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Women and children
P86 Audit on the management of women with syphilis in the north east of England
  1. Y Hew1,
  2. K Foster2,
  3. L Mitchell1,
  4. T Suchak3,
  5. V Wholey4,
  6. B Elawad5,
  7. M Basta6,
  8. J Hussey7
  1. 1New Croft Centre, Newcastle Upon Tyne, UK
  2. 2HPA
  3. 3University Hospital North Durham, Durham, UK
  4. 4Darlington Memorial Hospital, Durham, UK
  5. 5One to One Centre, Shiremoor, UK
  6. 6Gateshead GUM
  7. 7Sunderland Royal Hospital, Sunderland, UK

Abstract

Background The increase in syphilis in women over the last 10 years in the North East and re-emergence of congenital syphilis, as presented at BASHH spring meeting 2011, prompted a review of current management of pregnant women with syphilis.

Objectives To identify any risk factors in women being diagnosed with syphilis in the region and to review the current management of pregnant women with syphilis.

Methods A regional audit involving all Genitourinary Urinary Medicine (GUM) departments in the North East was conducted. Case notes of all women diagnosed with syphilis from 2006 to 2010 were obtained to identify risk factors in the women and to review the management, communication, follow-up and outcome of pregnant women with syphilis. Standards were set against current BASHH guidelines on syphilis management and local standards.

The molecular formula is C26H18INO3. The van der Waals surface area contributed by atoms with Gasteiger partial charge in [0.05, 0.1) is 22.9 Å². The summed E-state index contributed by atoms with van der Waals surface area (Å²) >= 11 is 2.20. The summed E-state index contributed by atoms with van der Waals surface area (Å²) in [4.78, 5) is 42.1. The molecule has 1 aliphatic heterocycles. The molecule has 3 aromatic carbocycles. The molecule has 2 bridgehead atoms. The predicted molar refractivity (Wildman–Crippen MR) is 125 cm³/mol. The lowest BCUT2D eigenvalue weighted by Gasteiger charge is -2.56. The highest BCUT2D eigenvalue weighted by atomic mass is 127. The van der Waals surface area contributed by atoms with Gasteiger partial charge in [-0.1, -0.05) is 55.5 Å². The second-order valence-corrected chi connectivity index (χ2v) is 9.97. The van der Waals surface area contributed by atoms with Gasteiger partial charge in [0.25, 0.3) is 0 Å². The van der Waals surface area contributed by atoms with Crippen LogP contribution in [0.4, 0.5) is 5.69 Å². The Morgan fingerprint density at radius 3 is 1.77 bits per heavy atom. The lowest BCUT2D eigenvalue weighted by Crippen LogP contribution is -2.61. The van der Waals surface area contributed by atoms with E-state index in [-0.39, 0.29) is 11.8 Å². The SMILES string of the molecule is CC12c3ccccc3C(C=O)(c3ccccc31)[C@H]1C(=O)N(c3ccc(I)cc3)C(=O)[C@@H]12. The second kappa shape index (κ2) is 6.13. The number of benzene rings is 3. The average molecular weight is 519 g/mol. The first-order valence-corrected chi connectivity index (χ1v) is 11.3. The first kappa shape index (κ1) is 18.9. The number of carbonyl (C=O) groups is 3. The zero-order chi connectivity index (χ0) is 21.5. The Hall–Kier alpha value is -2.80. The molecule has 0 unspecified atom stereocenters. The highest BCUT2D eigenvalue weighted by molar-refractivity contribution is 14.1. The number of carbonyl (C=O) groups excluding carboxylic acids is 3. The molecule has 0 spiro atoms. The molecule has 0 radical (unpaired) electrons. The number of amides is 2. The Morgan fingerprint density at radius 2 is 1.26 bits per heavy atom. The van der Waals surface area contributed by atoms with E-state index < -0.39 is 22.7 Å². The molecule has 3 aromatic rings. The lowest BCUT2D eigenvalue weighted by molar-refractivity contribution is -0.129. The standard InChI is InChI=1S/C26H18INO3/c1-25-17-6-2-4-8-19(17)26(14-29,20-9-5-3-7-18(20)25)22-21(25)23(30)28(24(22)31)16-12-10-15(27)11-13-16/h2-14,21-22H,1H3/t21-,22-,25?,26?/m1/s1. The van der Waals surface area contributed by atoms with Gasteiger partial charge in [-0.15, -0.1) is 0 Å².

Results A total of 98 women were diagnosed with syphilis over the 5 years. 61% of all women were White British. 42/98 women were pregnant. 27% of non-pregnant women had infectious syphilis compared to 42% of pregnant women. 23% had another concurrent sexually transmitted disease. Most women were in a regular relationship with only 17 women reporting a casual partner in the last 3 months. Overall 41%, but only 7% of white British women, had had sex with a man from overseas. There were two cases of confirmed congenital syphilis and five early miscarriages. Documentation of excluded congenital syphilis was poor (only three cases) in GUM records.

Conclusion The high level of infectious syphilis in pregnant women and poorly documented outcomes has informed a multi-disciplinary good practice arrangement to be produced and promoted to improve communication between clinicians, ensure recommended treatment and follow-up. No clear risk factor groups were found to inform repeat testing in later pregnancy. A new enhanced surveillance form is soon to be piloted which includes collecting data on birth outcomes.

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